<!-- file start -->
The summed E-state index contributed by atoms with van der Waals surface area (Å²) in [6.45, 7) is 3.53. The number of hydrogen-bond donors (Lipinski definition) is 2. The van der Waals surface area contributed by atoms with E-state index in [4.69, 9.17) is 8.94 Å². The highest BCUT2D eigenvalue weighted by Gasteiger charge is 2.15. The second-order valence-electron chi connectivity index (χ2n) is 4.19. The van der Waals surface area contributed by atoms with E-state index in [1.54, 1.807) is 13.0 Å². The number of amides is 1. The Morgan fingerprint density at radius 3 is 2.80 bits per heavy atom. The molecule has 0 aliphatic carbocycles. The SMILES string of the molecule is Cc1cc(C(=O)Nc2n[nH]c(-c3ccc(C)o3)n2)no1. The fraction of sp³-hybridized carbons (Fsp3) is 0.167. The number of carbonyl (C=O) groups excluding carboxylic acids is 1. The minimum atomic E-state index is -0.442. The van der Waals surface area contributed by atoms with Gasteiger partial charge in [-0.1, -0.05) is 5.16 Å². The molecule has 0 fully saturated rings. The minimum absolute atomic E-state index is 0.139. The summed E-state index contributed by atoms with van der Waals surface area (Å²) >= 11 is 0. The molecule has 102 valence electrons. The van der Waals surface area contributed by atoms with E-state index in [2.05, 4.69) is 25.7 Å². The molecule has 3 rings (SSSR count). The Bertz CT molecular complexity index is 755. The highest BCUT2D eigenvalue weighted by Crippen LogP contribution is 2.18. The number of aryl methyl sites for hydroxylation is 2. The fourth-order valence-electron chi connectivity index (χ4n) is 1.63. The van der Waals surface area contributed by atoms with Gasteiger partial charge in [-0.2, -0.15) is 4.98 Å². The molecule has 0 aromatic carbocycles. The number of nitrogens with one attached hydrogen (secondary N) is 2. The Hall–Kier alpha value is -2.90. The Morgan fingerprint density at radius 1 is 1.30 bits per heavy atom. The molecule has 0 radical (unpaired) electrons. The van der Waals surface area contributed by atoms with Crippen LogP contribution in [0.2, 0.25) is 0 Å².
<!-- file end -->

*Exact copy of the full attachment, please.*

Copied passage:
The summed E-state index contributed by atoms with van der Waals surface area (Å²) in [6.45, 7) is 3.53. The number of hydrogen-bond donors (Lipinski definition) is 2. The van der Waals surface area contributed by atoms with E-state index in [4.69, 9.17) is 8.94 Å². The highest BCUT2D eigenvalue weighted by Gasteiger charge is 2.15. The second-order valence-electron chi connectivity index (χ2n) is 4.19. The van der Waals surface area contributed by atoms with E-state index in [1.54, 1.807) is 13.0 Å². The number of amides is 1. The Morgan fingerprint density at radius 3 is 2.80 bits per heavy atom. The molecule has 0 aliphatic carbocycles. The SMILES string of the molecule is Cc1cc(C(=O)Nc2n[nH]c(-c3ccc(C)o3)n2)no1. The fraction of sp³-hybridized carbons (Fsp3) is 0.167. The number of carbonyl (C=O) groups excluding carboxylic acids is 1. The minimum atomic E-state index is -0.442. The van der Waals surface area contributed by atoms with Gasteiger partial charge in [-0.1, -0.05) is 5.16 Å². The molecule has 0 fully saturated rings. The minimum absolute atomic E-state index is 0.139. The summed E-state index contributed by atoms with van der Waals surface area (Å²) >= 11 is 0. The molecule has 102 valence electrons. The van der Waals surface area contributed by atoms with E-state index in [2.05, 4.69) is 25.7 Å². The molecule has 3 rings (SSSR count). The Bertz CT molecular complexity index is 755. The highest BCUT2D eigenvalue weighted by Crippen LogP contribution is 2.18. The number of aryl methyl sites for hydroxylation is 2. The fourth-order valence-electron chi connectivity index (χ4n) is 1.63. The van der Waals surface area contributed by atoms with Gasteiger partial charge in [-0.2, -0.15) is 4.98 Å². The molecule has 0 aromatic carbocycles. The number of nitrogens with one attached hydrogen (secondary N) is 2. The Hall–Kier alpha value is -2.90. The Morgan fingerprint density at radius 1 is 1.30 bits per heavy atom. The molecule has 0 radical (unpaired) electrons. The van der Waals surface area contributed by atoms with Crippen LogP contribution in [0.2, 0.25) is 0 Å².